Chickens

IMG-20110327-00024    About two years ago I decided it would be fun to have our own chickens. I had always liked chickens — my kitchen featured a lot of chickens so this was no surprise to my family. Having fresh eggs would be a healthy step for our family. I was sure our grandchildren would enjoy watching baby chicks grow. My son Dan was enlisted to help. Since childhood he had a silly nickname from me that was just that — silly mama fun – as did all our sons I might add. His? Dan, Dan, the farmer’s man. He says now I must have known I was going to get him involved in all my projects! So we began to research what we needed. We studied ins and outs of owning chickens, how to care for them properly, how to design a coop.

Soon we were sitting outside each using our own laptops to study coops! We printed out all sorts of plans and info for my growing notebook collection. Then came a surprise when hubby joined us in conversation. Naturally he had an opinion, “Remember I told you I had chickens back in Italy with my mama and sisters Why not use my plan?”  We laughed but told him we were going to be  dealing with more than one or two chickens. He really laughed then and told us “Where’d you get the idea we had one or two — we had over 150 plus my sisters had more. We used for eggs and meat, replenishing the flocks all the time. We did have a farm you know!” Thirty-four plus years and I am still learning new things about this man! Ha!

IMG-20110418-00043    We chose an A-frame design for our coop. My son added a plexiglass window to the roost area giving extra light along with an added solar light to boost egg production. To the right side we have a door opening to the nesting/roost area to collect eggs. Inside the enclosed area we have a small door that allows the chickens access to their nesting and roost area. We made a small sliding trap door to safely tuck them in at might in addition to the screen door that closes them in. All around this coop we added an outdoor fenced pen so they can roam and enjoy pecking away at bugs and grass to their hearts’ content.      DSC_2214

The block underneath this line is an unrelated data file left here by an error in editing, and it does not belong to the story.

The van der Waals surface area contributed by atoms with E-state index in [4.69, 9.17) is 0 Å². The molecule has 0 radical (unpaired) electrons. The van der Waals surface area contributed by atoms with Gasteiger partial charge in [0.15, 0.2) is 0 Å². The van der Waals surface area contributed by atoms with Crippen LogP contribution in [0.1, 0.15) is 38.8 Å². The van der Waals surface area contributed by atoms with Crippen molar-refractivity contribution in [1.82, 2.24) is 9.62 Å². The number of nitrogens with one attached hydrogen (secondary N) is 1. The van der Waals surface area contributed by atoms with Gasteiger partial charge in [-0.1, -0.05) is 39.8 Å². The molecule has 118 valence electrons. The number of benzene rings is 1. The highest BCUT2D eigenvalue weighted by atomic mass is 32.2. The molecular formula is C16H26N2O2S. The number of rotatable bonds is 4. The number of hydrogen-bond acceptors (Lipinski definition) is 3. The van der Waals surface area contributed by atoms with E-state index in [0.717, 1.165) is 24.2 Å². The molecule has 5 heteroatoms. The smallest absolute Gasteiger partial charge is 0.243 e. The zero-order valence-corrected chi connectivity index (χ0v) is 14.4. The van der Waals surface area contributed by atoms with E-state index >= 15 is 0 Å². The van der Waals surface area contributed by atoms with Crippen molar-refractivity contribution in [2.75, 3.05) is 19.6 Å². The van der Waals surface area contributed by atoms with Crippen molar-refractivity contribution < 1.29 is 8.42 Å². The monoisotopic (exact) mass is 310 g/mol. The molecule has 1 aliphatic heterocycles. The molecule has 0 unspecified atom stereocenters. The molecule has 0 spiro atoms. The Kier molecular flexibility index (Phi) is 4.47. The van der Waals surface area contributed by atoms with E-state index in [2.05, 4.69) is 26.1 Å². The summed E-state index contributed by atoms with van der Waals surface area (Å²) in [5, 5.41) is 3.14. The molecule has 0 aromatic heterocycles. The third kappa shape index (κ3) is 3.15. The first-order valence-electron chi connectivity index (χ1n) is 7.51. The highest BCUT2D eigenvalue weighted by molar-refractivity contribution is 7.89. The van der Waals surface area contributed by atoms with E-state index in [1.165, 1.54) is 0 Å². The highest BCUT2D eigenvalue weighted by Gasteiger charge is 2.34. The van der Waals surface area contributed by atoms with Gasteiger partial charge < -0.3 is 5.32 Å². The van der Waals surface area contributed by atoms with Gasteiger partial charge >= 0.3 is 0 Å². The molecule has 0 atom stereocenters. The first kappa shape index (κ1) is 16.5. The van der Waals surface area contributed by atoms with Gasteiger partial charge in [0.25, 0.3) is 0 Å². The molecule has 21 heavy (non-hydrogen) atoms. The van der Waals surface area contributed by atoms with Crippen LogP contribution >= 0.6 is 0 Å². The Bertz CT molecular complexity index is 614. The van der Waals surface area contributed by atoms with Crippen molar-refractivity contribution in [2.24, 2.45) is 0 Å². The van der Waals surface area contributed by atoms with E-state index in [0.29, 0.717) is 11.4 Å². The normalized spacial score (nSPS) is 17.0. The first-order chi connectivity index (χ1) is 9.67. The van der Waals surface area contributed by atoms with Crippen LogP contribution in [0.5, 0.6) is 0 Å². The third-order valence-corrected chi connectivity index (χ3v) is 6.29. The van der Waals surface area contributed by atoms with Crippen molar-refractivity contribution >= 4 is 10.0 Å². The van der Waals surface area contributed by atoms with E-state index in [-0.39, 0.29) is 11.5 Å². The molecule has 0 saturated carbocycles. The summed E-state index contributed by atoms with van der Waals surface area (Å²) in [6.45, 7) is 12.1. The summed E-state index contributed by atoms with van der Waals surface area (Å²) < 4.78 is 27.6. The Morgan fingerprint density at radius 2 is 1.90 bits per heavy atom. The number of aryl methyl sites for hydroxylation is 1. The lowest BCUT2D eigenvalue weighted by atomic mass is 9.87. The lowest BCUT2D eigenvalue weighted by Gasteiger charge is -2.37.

So began our new journey as chicken wranglers! Our locality will not permit roosters which means we aren’t going to be able to replenish our flock consistently. Therefore we will not be breeding for meat. We do have local sources fortunately should the need ever arise in an SHTF situation of any kind.  We bought 3 day old chicks at our local farm store and began to have fun immediately just watching their antics. It was instant love at first sight! Two days later a friend of our son brought us a couple of adult hens so we could have eggs right away. It took no time at all until all of us were enjoying this great new hobby. We’ve had our ups and downs in this journey — even some losses that broke our hearts when predators got to some of our chickens. It meant replacing some dear sweeties that we lost but we learned from our mistakes and have continued on. It has been worth all the tears and laughter along the way — the journey is well worth it!

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